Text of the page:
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ORIGINAL ARTICLE
Year : 2014  |  Volume : 30  |  Issue : 2  |  Page : 157-165

Auditory neural encoding of speech in adults with persistent developmental stuttering


1 Audiology Unit, ENT Department, Faculty of Medicine, Zagazig University, Zagazig, Egypt
2 Phoniatric Unit, ENT Department, Faculty of Medicine, Zagazig University, Zagazig, Egypt

Correspondence Address:
Ola A. Ibraheem
Audiology Unit, ENT Department, Faculty of Medicine, Zagazig University, Zagazig
Egypt
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Source of Support: None, Conflict of Interest: None


DOI: 10.4103/1012-5574.133221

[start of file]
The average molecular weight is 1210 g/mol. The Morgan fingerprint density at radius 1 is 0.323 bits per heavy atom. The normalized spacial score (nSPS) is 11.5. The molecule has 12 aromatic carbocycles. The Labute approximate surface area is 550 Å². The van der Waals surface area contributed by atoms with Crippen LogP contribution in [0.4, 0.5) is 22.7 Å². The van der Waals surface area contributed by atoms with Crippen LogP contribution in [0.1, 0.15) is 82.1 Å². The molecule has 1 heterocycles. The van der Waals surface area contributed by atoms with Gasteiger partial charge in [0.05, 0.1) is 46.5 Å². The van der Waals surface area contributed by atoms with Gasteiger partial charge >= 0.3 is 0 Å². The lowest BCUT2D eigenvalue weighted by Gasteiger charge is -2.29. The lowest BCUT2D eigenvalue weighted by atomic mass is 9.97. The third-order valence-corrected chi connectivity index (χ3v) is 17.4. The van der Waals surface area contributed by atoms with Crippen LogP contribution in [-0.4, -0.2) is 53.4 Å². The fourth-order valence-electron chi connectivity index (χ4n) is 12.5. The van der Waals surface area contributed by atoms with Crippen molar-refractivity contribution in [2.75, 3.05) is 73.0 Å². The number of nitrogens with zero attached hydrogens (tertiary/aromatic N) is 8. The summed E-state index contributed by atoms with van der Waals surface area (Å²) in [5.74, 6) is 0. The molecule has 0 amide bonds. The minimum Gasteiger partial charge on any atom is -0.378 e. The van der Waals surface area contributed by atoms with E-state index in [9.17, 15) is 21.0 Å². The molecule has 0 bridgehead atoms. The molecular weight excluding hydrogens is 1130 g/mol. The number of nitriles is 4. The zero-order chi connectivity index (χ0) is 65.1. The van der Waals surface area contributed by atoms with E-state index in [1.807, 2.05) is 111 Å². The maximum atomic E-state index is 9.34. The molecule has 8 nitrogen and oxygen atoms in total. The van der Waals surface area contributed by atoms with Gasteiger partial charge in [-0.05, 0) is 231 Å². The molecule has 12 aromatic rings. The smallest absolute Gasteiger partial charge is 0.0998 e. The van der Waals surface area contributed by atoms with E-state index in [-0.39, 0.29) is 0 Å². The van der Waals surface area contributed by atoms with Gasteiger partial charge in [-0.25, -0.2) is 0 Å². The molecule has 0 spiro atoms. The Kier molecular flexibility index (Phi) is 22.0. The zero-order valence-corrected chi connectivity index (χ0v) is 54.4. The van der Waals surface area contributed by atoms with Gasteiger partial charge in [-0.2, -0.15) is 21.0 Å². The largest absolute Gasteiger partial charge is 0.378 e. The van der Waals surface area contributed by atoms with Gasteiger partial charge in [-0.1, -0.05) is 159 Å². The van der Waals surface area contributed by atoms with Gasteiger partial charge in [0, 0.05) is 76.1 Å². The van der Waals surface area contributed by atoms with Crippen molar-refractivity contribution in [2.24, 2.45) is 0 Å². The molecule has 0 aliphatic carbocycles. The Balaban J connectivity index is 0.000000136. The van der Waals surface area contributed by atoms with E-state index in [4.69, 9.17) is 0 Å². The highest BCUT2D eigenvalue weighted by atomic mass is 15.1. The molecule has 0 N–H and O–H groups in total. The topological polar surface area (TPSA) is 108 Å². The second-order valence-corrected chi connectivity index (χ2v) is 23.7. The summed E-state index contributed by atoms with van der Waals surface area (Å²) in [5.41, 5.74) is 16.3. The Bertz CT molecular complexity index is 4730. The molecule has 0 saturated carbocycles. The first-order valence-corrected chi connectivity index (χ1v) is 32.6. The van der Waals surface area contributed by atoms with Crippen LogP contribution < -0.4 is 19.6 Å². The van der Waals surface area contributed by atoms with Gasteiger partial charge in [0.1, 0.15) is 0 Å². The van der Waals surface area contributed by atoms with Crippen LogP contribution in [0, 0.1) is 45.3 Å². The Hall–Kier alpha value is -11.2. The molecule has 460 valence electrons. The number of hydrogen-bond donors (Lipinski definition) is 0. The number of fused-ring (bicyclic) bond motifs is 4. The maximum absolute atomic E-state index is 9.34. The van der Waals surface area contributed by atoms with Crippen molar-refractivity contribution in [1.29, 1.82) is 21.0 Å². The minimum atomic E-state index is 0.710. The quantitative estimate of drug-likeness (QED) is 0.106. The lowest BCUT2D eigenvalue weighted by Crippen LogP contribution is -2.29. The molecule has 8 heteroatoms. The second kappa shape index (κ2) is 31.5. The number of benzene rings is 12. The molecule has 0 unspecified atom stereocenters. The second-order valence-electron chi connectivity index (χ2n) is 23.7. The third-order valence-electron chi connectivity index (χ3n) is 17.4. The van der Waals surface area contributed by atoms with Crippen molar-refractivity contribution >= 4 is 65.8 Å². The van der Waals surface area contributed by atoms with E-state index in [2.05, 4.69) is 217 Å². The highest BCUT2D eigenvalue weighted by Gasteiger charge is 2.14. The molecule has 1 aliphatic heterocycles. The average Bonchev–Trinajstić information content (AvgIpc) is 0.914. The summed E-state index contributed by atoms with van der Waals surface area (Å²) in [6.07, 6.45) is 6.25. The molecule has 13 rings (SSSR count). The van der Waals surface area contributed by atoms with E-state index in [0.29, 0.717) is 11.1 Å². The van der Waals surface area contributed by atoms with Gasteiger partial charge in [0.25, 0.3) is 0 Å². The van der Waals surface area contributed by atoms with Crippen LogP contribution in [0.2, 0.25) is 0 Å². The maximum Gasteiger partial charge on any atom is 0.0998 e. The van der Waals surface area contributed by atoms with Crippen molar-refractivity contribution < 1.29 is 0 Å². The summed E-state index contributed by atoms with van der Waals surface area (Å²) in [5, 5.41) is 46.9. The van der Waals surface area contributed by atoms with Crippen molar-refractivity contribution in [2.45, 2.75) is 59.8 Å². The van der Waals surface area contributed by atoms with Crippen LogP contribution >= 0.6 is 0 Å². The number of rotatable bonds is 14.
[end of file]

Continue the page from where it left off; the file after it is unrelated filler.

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Background Stuttering is a speech disorder with frequent and protracted prolongations, repetitions, and silent blocks that hamper proper speech production. It develops during the preschool years with a prevalence of 5%, decreasing to 1% in adulthood to be referred to as persistent developmental stuttering. Auditory processing deficit is proposed to be one of the contributing factors to developmental stuttering. Objective This study aimed to determine the pattern of auditory processing affection if any in stuttering disorder. This might be helpful for improving management approaches in the future. Patients and methods Eleven adults with persistent developmental stuttering and 11 comparative age-matched normally fluent participants were examined with auditory brainstem response (ABR) and mismatch negativity to evaluate the brainstem and cortical processing of speech syllables, respectively. Results All participants exhibited normal brainstem processing of nonspeech (click) stimuli, whereas 72.7% of stutterers revealed prolongation of peak latency of all waves of speech-evoked ABR. An additional peak latency delay of mismatch negativity response was found in 81.8% of stutterers. Conclusion Auditory processing abnormality is proposed to be the underlying deficit in a subset of stutterers.


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